Trusting algorithms over humans
Trusting machines works exactly the same way as trusting a human: if Phil always pays my invoices on time, I will trust Phil. If he doesn’t, I won’t. Exactly like that, if booking.com keeps suggesting hotels that turn out to be exactly what I like, I will trust booking.com, quite blindly. If it doesn’t, I won’t.
Even companies tend to underestimate this simple law of trust, in the sense that most believe that people are still a lot more comfortable trusting a human than an algorithm. But a recent study showed quite the opposite: that people tend rely more on advice when they think it comes from an algorithm than a person. Trust is no longer an issue of digital versus human, but of delivering what you promise. It’s about continuity.
Part of the (algo)rhythm of daily life
Even those luddites who claim that they will not let themselves be manipulated by algorithms because they cling to their freedom of choice and thought, have reality rooting against them. I always ask them if they bother to click on Google’s second page if they do any research, and the answer is almost invariably “no”. For me, that closes the case: they do trust Google to customize the most relevant hits for their context on the first page.
Algorithms occupy such a big part of our lives, that they have become invisible to us. This has a tremendous effect on our buying behavior, and on the choices we make. I always like to give the example of Amazon Echo with its sidekick ‘brain’ Alexa. Let’s say that the average consumer buys about 200-300 ‘routine’ products per month: like toilet paper, tooth paste or coffee filters. If we’re honest, most of us do not care about the brands of these ‘unsexy’ products. And if we do, we tend to purchase the same ones. So, we are either in some sort of a routine buying pattern or we look for the most interesting price promotions. In the future, these 200-300 products will almost automatically find their way to our home. It will be like electricity. Those products will just be there and you won’t ask any questions about them anymore. Only when those products don’t show up, you will start asking questions. Of course, a company like Amazon plays a leading role in creating this form of ‘automated commerce’. Amazon Echo users start to trust Alexa’s algorithms to do the groceries in their place, and as long as it keeps delivering what they like, they will keep on doing so. Trust is about patterns, positive ones. And if there is one thing that algorithms excel at, it’s patterns, right?
How brands will become trusted gatekeepers
If algorithms are driving our lives and if trust is their fuel, then brands have no other choice than becoming trusted gatekeepers. An example of a company that is suffering in becoming a trusted gatekeeper is Facebook. Over the years they have evolved into one of the dominant gatekeepers of information, deciding about what we see and what we don’t based on our past behavior. But they broke our trust during the Cambridge Analytica scandal and the many trust decreasing stories in 2018. The tragic part is that Facebook is very good at gatekeeping, at filtering the information that is relevant for us, but once trust is broken, it’s very hard to repair. And it has been greatly struggling with that these past months. Today, Facebook can stop 95% of all ‘bad’ content on their platform. 95% is not bad, but the remaining 5% can cause a lot of damage. ONly when they reach 99,99%, they will again be seen as a trusted gatekeeper of information.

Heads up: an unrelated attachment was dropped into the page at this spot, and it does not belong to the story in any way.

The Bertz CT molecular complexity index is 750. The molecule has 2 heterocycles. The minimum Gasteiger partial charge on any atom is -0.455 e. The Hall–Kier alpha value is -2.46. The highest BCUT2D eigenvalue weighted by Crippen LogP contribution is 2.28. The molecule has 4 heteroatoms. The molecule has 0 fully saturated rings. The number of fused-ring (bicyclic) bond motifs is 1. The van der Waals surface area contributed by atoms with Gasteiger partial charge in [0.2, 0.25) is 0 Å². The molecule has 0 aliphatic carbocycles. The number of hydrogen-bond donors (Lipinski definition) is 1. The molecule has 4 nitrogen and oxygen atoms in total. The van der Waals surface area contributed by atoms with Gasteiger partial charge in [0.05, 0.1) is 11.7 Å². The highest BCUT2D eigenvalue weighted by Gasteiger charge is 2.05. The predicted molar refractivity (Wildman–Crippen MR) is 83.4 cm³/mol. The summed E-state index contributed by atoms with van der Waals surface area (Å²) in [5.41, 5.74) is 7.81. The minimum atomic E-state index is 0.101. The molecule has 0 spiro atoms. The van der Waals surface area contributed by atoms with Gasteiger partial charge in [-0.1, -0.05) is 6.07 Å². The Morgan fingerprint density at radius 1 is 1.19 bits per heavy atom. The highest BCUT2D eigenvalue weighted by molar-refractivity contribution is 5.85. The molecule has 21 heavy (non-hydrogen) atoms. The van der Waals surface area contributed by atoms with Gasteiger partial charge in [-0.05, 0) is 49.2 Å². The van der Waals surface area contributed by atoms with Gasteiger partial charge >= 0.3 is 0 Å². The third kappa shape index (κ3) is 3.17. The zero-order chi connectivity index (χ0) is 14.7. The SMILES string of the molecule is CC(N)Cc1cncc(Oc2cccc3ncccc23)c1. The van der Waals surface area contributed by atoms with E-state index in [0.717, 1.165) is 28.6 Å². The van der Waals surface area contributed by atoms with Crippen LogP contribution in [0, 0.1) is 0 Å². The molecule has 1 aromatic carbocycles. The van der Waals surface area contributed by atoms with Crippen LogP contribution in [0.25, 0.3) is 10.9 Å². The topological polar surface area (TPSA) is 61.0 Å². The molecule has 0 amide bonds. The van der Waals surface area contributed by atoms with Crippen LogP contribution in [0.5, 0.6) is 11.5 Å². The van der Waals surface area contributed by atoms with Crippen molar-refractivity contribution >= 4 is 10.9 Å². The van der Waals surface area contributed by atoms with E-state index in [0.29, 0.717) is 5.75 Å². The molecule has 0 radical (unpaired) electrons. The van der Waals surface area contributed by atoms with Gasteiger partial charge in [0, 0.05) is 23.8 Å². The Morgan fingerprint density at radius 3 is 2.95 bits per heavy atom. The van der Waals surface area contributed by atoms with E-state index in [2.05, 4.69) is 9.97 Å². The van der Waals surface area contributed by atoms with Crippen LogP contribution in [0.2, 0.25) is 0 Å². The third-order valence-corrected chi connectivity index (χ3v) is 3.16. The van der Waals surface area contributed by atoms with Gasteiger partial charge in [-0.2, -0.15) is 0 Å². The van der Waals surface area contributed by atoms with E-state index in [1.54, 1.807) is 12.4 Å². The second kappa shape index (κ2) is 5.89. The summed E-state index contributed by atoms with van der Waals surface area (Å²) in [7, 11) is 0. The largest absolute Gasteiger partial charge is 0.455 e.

It’s clear that the mission of brands in this matter is twofold: one part advising and curating in an efficient manner and one part trust. You need both to grow. That’s why we are clearly seeing a shift among the Big tech players from focus on world dominance to trusted gatekeepers. Being a gatekeeper requires sector expertise. Creating test requires consistently doing what you promise. Over and over again. Trust in a world of AI may be difficult to achieve without full transparancy of the systems behind it. Today it is a black box. That’s why I believe that this evolution will trigger a wave of algorithmic transparency in the long run. Trust may be about consistency, but it grows a lot faster and sticks a lot harder when it is pushed by transparency.
Amazon is for instance doing a pretty great job at that: if you ask Alexa for tooth paste, it will buy the same one that you have always been using, and not the most expensive one, nor the most sponsored one. It knows that your ‘usual brand’ will make you happy and that this is essential for the continuity of your relationship. It has curated like a friend, not like a salesman, and proven itself to be trustworthy. Coolblue (a very popular Dutch e-commerce company), too, outshines a lot of similar players, with its ‘Coolblue’s choice’: it always offers the 3 most popular products to customers. This pattern of trust is monetized through the fact that the bigger part of its revenue comes from these filtered choices. The same goes for Netflix: its algorithms excel at gatekeeping, which is why they are so immensely popular.
If you think that this rule of “efficient gatekeeping + trust” only applies to the Big Tech players, think again. The latter have changed the buying behavior of all consumers, which mean that the traditional players too must ask themselves: what do I excel at, and how can I become a trusted gatekeeper in the matter? In a world that will evolve towards dominant AI platforms, the most convenient, most consistent and most trustworthy will gather the biggest market share. Make sure you are part of that game.